For Luis Lopez, a 42-year-old single dad in Guatemala, globalization has nada to do with economics or democracy. On the contrary, for Lopez, it's about something much more basic: los anti-marcas (against brands), los genericos -- the cheap, generic medications that poor AIDS patients like him need to stay alive.
More than 78,000 Guatemalans are currently living with HIV/AIDS , according to Doctors Without Borders (also called Medecins Sans Frontieres, or MSF). Approximately 13,500 of them are in urgent need of antiretroviral (ARV) treatment; only 3,600 were receiving it as of December 2004. If, in coming weeks, Congress ratifies the bill President Bush signed last year -- the Dominican Republic-Central American Free Trade Agreement (DR-CAFTA) -- many of these patients could wind up literally dying for cheap drugs.
According to groups such as Oxfam and MSF, CAFTA's intellectual property protections will give monopoly-like status to high-priced, brand-name drugs in poor markets; potentially killing off generics in El Salvador, Nicaragua, Guatemala, Costa Rica, Honduras and the Dominican Republic, and preventing millions of AIDS patients from being able to afford the meds they need.
"People here are very worried about laws that will amplify patents and the testing time for drugs," Lopez said via telephone from Guatemala City.
Here's a look at some public health ramifications of CAFTA's intellectual property provisions -- a rarely acknowledged set of dangers that illustrates how pharma-friendly U.S. trade negotiators use back-door legalisms to stamp out generic medications.
Umm, That's My Data
To understand CAFTA's most controversial aspect, consider "data exclusivity." As it stands, the World Trade Organization's TRIPS agreement (Trade Related Aspects of Intellectual Property), gives poor countries the right to break drug patents in health emergencies. The U.S. signed on to that deal, as well as a subsequent agreement called the Doha Declaration, which further clarified the public health aspects of intellectual property and reaffirmed poor countries' rights to essential medicines.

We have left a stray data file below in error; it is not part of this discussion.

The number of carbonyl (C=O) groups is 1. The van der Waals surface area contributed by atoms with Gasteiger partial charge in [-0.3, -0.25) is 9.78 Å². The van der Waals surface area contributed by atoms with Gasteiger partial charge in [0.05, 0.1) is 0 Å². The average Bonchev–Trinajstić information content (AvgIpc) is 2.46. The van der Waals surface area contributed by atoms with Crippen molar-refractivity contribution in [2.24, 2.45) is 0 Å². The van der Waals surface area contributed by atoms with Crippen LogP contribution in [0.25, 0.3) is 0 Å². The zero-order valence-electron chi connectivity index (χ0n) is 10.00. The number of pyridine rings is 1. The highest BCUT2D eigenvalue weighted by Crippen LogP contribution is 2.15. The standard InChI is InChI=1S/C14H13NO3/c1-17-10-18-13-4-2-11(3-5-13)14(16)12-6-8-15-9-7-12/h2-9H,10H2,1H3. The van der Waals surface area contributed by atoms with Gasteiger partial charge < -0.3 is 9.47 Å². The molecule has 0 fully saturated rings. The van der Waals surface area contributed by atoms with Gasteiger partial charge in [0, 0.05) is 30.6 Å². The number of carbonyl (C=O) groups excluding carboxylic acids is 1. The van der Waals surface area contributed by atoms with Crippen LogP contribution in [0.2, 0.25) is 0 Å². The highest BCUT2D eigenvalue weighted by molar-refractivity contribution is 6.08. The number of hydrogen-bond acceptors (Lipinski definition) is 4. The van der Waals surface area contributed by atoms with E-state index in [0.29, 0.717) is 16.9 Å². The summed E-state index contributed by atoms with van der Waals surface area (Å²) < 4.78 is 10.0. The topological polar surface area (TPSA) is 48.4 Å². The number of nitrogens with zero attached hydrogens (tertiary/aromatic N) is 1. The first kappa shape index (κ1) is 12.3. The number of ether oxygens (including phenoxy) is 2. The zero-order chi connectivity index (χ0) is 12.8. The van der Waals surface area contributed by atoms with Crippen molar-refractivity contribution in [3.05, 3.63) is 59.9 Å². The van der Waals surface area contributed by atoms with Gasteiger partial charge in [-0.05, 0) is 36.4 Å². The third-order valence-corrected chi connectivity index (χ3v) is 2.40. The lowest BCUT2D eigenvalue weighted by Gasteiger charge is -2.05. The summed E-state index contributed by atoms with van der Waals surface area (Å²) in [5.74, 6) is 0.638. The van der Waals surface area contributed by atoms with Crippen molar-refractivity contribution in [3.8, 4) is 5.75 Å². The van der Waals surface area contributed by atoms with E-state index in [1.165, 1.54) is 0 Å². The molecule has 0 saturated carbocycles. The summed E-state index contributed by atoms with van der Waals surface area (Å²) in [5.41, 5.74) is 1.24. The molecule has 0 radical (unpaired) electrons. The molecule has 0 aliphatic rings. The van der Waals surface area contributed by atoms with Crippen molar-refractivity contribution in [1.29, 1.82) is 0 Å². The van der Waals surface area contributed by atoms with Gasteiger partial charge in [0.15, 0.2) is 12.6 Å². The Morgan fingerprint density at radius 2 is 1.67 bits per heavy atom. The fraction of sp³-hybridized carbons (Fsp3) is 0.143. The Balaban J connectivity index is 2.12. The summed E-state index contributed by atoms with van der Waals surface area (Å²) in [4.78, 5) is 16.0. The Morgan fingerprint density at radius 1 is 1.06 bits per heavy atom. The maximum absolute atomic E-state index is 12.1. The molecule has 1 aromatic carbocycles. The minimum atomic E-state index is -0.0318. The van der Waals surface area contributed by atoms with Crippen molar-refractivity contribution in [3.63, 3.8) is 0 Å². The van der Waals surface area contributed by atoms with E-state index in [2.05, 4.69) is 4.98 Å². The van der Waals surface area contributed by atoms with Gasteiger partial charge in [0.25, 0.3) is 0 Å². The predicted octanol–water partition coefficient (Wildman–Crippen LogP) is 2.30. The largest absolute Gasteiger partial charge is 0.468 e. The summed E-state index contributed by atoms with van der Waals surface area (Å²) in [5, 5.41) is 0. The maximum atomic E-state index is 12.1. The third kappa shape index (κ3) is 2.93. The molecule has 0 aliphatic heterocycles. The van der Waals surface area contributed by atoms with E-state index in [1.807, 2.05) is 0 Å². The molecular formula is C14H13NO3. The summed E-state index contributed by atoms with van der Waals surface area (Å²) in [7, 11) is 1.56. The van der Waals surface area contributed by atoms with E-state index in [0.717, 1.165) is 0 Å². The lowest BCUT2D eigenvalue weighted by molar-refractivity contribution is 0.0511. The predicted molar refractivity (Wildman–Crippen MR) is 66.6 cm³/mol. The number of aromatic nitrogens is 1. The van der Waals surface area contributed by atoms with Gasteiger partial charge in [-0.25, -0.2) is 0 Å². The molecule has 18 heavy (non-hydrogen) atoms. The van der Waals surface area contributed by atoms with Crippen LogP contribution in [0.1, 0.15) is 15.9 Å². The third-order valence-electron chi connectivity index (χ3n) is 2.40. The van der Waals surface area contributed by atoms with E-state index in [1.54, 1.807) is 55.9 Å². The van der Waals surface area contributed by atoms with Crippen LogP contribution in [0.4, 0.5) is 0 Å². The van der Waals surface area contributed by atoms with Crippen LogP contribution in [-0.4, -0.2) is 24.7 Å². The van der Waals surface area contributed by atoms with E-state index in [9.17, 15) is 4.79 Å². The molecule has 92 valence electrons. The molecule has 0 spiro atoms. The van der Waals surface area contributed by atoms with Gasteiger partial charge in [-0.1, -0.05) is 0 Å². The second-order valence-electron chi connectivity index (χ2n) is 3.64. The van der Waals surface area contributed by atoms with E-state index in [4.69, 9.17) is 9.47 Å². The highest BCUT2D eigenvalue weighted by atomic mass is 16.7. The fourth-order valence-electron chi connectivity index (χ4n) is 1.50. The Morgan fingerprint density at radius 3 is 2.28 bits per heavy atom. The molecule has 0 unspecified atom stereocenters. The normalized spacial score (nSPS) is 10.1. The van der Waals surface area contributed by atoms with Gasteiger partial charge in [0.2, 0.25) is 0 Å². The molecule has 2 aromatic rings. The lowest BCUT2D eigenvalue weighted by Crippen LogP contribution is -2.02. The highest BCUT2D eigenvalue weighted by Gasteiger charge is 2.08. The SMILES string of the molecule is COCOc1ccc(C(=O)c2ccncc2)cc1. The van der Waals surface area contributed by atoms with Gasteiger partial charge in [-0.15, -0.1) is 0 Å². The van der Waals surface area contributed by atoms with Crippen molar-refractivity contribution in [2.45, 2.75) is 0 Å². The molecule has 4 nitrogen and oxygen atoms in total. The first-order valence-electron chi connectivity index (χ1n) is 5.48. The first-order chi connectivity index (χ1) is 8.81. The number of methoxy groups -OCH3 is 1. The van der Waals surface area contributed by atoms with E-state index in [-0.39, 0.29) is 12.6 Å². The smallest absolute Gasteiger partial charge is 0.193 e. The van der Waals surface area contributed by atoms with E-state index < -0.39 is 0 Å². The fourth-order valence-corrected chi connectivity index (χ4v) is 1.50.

But critics claim that CAFTA, through the "data exclusivity" provision, dilutes those rights by erecting barriers around pharmaceutical test data to delay the registration of generic drugs in poor markets.
To encourage the use of generic medicines, U.S. law states that generic drug-makers need not conduct their own trials; instead, they can rely on safety and efficacy data gathered by brand-name companies and placed on file with the FDA. To compensate the brand-names for their costly work, Congress restricted generic manufacturers' access to that key data -- they won't be able to use it for the next five years. CAFTA takes that even further, extending the prohibition window to "at least five years" of exclusivity for the brand-name companies. This detail could translate to long delays in bringing life-saving generics to the market.
There's more: public health experts worry that data exclusivity could ban generics from poor markets where even the brand-name originator drugs aren't sold -- shutting down all drug access until the prohibition window runs out.
CAFTA does agree to let generic companies conduct their own test data in order to enter a market. But this position could stink of hypocrisy. Multinational drug companies -- which justify high drug prices by citing massive R&D cost for new drugs -- know that generic companies in poor countries likely can't afford such costly trials. Plus, it would be an ethical breach to subject patients in Costa Rica or Guatemala to drug studies that have already been conducted elsewhere in the world.
Without the power to compulsory license the test data (just as they can compulsory license brand-name drugs through TRIPS), poor nations have their hands tied through an indirect but restrictive patent law nuance.
NDRAs: Enforce It For Us
Health experts also claim that CAFTA transfers abusive powers to national drug regulatory agencies (or NDRAs) in signatory countries. In the U.S., a brand-name drug company can stop a generic from being produced if the generic will infringe on an existing patent. CAFTA tweaks that burden of proof; local NDRAs in countries like Guatemala are prohibited from approving a patent unless the agency first proves that no other patent is being infringed upon.
The upshot is that the provision will essentially ban generics whenever a patent is in force. And by passing the responsibility of patent enforcement on to NDRAs (which know nothing about such a job) in countries like Guatemala or Costa Rica, the process is kept in bureaucratic darkness, as opposed to a drug company suing for patent infringement through the courts.
This provision, known as "linkage" (drug registration linked to patent protection processes), "essentially makes drug regulation agencies become a mechanism for private interests of patent holders," says Brook Baker, a law professor at Northeastern University. In other words, drug companies won't have to take patent complaints to court themselves, but, under CAFTA, can sit back and let drug agencies in countries like Costa Rica or Guatemala do it for them.
Bush's Political Baby
Another way CAFTA helps Big Pharma is by mandating two types of patent extensions based on delays in the patent examination and drug approval processes. In short, helping stretch out standard 20-year patent terms embedded in TRIPS.